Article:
Grand roundsBMJ 2004; 329 doi: https://doi.org/10.1136/bmj.329.7477.1295 (Published 25 November 2004) Cite this as: BMJ 2004;329:1295
- Kieran Walsh (firstname.lastname@example.org), editorial registrar
- BMJ Learning
It's the Friday lunchtime grand round, and I am presenting. The cardiologist stands up to introduce me: “Today we are going to tell you about a very interesting and unusual case, and I want you to shout out the diagnosis when you've got it. It's about a 46 year old man who first presented to us…” Someone shouts out from the floor: “Atrial myxoma.” Game over. Or was it?
Grand rounds have changed a lot in recent years. They used to be about patients with rare diseases who presented in an unusual way (a man with Whipple's disease who had a pyrexia of unknown origin). Progress brought us patients with rare diseases who had typical symptoms (a 30 year old woman with uncontrolled hypertension who had a phaeochromocytoma) and then patients with common diseases who presented in an unusual way (a 40 year old man with coeliac disease who had a myopathy).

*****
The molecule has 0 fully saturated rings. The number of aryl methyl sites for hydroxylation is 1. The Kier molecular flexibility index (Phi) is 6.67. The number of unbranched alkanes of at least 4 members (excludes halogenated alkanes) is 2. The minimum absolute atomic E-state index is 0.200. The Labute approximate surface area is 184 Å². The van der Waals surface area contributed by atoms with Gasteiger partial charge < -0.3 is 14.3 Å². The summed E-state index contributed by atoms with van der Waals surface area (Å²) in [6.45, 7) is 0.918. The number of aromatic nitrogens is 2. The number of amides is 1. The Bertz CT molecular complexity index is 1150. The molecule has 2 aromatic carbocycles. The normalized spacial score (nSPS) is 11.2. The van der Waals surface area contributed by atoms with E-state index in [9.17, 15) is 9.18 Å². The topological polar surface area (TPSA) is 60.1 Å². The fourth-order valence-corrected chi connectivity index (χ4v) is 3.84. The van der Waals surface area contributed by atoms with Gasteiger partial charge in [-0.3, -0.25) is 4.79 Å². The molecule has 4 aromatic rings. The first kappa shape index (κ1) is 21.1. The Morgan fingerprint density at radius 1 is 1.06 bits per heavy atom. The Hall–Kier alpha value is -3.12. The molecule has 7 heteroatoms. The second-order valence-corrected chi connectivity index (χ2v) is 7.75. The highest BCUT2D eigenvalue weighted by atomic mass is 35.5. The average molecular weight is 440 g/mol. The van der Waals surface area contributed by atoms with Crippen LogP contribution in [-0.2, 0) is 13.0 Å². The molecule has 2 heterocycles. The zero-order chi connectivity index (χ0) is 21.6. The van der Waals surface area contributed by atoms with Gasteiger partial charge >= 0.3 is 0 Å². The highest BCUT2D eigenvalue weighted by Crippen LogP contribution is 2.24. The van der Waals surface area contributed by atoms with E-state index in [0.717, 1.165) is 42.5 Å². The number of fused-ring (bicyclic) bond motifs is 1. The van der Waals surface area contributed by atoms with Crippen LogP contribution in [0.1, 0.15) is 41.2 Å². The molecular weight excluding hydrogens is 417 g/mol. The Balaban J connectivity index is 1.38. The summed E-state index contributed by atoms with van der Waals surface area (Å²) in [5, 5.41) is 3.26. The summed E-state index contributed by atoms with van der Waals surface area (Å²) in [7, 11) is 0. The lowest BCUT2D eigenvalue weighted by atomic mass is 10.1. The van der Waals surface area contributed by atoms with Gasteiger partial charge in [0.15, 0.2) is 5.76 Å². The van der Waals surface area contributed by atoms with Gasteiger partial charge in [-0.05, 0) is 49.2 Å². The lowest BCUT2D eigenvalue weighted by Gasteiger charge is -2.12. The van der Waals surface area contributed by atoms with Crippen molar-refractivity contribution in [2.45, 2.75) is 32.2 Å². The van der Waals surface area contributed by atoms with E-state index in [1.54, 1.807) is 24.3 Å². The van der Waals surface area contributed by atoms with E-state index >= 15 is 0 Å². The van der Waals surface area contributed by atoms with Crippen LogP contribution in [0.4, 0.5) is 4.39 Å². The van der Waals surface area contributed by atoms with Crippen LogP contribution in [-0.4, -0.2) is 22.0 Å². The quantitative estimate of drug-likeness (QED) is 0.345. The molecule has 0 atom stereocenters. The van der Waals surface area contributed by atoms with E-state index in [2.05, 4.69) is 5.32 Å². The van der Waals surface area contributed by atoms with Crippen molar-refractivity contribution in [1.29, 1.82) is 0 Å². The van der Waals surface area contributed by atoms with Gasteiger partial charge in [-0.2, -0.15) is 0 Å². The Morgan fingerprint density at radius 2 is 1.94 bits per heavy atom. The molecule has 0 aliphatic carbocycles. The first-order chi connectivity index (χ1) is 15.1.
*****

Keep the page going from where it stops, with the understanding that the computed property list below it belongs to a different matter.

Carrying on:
And what's their future? Increasingly we will hear about patients with common diseases who have typical symptoms. Why shouldn't we? …
Log in using your username and password
Log in through your institution
Register for a free trial to thebmj.com to receive unlimited access to all content on thebmj.com for 14 days.
Sign up for a free trial